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Updates on Sexual Harassment

Updates on Sexual Harassment - Archives


This section contains brief updates of recent sexual harassment complaints, suits, settlements, awards, surveys and studies. The information is gathered from many places and is intended to give an overview of the most current events. It is not meant to provide an exhaustive list of all the news.

  • Plaintiff's Payment Increased to Offset Increased Taxes : In a ground-breaking ruling in New Jersey, a judge awarded additional money to the successful plaintiff in a sexual harassment suit to offset the higher taxes she will have to pay on the lump sum payment of her original award for damages. Superior Court Judge Edmund Bernhard awarded an additional $107,000 to the woman who sued the city of Bernardsville and its former police chief for sexual harassment. She was awarded $341,000 by a jury. The judge agreed with post trial arguments brought by the woman's attorney who said that the woman would have to pay taxes she would have otherwise not owed had she not been harassed in the first place. 9/28/03 Full story in the October Webb Report - Subscribe Now!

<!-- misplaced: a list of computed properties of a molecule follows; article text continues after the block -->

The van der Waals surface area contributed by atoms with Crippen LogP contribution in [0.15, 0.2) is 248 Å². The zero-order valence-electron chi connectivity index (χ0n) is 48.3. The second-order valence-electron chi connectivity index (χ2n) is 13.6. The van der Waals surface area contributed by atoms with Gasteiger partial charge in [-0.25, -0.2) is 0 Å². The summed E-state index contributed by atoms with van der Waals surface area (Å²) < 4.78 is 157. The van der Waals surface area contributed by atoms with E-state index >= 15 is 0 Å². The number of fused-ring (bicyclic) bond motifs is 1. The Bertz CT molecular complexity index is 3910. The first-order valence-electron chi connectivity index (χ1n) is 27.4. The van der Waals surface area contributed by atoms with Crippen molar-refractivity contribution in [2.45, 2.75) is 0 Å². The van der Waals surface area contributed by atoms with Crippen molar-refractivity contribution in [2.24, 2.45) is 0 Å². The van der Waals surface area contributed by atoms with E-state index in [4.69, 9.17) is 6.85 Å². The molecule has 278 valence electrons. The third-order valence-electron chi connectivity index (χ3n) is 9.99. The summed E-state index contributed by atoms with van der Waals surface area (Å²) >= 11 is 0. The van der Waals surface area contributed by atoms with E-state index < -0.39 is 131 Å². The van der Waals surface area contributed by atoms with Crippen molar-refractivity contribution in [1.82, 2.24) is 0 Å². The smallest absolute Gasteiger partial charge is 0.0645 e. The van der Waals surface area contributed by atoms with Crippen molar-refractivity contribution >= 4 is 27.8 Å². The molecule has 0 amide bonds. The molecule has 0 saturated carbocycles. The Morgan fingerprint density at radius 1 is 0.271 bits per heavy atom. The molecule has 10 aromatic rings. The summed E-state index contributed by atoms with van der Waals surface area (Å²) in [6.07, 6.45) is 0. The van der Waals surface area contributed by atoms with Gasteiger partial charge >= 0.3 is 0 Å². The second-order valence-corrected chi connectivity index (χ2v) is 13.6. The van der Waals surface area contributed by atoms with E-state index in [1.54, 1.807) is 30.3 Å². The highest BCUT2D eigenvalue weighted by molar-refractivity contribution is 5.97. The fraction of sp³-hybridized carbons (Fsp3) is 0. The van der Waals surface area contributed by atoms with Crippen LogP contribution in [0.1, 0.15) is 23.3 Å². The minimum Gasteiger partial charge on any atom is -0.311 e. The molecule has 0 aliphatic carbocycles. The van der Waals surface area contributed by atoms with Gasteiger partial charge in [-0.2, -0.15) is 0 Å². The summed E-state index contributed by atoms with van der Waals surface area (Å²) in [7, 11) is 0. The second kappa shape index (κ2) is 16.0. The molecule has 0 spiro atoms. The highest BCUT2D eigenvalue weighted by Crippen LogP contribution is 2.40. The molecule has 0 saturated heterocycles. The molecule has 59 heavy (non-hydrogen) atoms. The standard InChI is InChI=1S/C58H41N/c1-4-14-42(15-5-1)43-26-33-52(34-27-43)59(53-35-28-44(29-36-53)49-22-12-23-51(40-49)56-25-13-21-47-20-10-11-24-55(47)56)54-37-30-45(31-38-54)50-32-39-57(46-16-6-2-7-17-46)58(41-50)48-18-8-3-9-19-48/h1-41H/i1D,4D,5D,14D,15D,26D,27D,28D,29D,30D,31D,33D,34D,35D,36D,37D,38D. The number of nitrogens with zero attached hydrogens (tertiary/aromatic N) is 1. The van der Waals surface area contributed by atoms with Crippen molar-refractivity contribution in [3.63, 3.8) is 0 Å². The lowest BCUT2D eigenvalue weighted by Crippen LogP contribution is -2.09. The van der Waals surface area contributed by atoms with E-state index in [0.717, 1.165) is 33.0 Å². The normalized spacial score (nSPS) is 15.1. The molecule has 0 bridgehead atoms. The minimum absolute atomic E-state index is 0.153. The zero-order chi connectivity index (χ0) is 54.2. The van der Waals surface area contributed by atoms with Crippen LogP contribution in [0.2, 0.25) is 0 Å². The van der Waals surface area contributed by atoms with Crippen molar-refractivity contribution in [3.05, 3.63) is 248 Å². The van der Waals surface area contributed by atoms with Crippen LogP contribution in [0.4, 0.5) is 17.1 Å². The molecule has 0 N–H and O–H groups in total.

• States Take Action on Sexuality and Discrimination Issues: In three different areas, the states of Pennsylvania and California have taken action on issues involving sex and discrimination. In Pennsylvania, Governor Edward G. Rendell signed an executive order prohibiting employment discrimination on the basis of transgender status. The order directs state agencies under the control of the governor not to "discriminate against any employee or applicant for employment" because of his or her "gender identity expression."